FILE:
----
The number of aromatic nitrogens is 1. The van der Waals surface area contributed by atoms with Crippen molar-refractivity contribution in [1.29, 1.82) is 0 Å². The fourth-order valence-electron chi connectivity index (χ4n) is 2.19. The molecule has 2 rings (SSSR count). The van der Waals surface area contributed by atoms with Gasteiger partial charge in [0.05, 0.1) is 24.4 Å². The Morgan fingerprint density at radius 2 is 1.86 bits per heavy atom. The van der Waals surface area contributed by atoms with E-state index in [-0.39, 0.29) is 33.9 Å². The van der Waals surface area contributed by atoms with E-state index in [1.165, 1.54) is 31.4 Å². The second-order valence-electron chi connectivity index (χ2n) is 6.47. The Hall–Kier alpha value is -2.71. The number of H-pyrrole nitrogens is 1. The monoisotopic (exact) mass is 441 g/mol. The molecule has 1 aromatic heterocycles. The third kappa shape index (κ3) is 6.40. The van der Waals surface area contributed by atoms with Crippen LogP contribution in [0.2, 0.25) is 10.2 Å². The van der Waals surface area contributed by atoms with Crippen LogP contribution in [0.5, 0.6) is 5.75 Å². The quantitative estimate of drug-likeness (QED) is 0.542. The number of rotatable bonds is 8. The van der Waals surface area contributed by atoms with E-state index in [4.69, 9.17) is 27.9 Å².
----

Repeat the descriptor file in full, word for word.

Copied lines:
The number of aromatic nitrogens is 1. The van der Waals surface area contributed by atoms with Crippen molar-refractivity contribution in [1.29, 1.82) is 0 Å². The fourth-order valence-electron chi connectivity index (χ4n) is 2.19. The molecule has 2 rings (SSSR count). The van der Waals surface area contributed by atoms with Gasteiger partial charge in [0.05, 0.1) is 24.4 Å². The Morgan fingerprint density at radius 2 is 1.86 bits per heavy atom. The van der Waals surface area contributed by atoms with E-state index in [-0.39, 0.29) is 33.9 Å². The van der Waals surface area contributed by atoms with E-state index in [1.165, 1.54) is 31.4 Å². The second-order valence-electron chi connectivity index (χ2n) is 6.47. The Hall–Kier alpha value is -2.71. The number of H-pyrrole nitrogens is 1. The monoisotopic (exact) mass is 441 g/mol. The molecule has 1 aromatic heterocycles. The third kappa shape index (κ3) is 6.40. The van der Waals surface area contributed by atoms with Crippen LogP contribution in [0.2, 0.25) is 10.2 Å². The van der Waals surface area contributed by atoms with Crippen LogP contribution in [0.5, 0.6) is 5.75 Å². The quantitative estimate of drug-likeness (QED) is 0.542. The number of rotatable bonds is 8. The van der Waals surface area contributed by atoms with E-state index in [4.69, 9.17) is 27.9 Å².